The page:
black patients overall and showed similar differences by subtype.

These results suggest that factors known to affect pubertal timing and to vary by
race, such as BMI and income, do not account for racial differences in pubertal timing as
they remain significantly different among only cases of early puberty. Moreover, the fact
that most patients' puberty is not regulated by the true central mechanism, as in central
precocious puberty, may support the notion that environmental influences are promoting
hormonal activity outside of the main pathway. Moreover, a greater frequency of breast
development and subtypes involving estrogen effects in black girls may support claims of
higher estrogen-active environmental exposures among blacks.

Table of Contents

Table of Contents

Chapter 1: Introduction ....................................................................................................... 1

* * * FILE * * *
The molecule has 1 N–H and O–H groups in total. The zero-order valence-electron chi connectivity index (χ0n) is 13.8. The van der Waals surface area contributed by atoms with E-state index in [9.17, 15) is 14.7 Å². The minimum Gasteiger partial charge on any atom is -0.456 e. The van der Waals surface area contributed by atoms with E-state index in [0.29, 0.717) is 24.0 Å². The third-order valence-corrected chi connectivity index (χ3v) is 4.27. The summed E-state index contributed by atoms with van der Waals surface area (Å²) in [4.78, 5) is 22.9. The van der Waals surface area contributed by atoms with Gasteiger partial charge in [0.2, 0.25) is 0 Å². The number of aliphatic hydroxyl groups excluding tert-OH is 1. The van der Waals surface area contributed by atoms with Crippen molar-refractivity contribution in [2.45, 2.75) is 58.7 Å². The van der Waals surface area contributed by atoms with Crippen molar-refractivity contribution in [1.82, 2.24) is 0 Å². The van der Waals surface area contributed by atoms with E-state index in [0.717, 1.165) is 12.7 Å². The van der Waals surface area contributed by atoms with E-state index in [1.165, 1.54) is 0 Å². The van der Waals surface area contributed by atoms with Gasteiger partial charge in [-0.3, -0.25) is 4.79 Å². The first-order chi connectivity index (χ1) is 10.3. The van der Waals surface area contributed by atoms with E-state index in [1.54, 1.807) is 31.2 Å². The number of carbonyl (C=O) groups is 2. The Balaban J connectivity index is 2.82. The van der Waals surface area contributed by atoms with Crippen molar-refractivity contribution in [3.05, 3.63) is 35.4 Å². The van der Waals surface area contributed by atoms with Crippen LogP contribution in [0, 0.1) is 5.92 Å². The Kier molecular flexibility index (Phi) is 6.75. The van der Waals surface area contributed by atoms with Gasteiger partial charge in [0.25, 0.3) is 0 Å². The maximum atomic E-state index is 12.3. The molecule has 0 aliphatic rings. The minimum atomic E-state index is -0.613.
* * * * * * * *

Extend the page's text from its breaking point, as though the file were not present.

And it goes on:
1.1 Precocious Puberty................................................................................................... 2
1.2 Assessment of Precocious Puberty .......................................................................... 5
1.3 Management of Precocious Puberty ........................................................................ 7
1.4 Pubertal Timing in US girls ..................................................................................... 8
1.5 Factors Influencing the Timing of Puberty ............................................................ 11
1.6 Disagreements over Pubertal Timing-Normal and Abnormal ............................ 20
1.7 Consequences of Early Puberty ............................................................................. 22
1.8 Study Aims & Significance ................................................................................... 23
Chapter 2: Methods ........................................................................................................... 25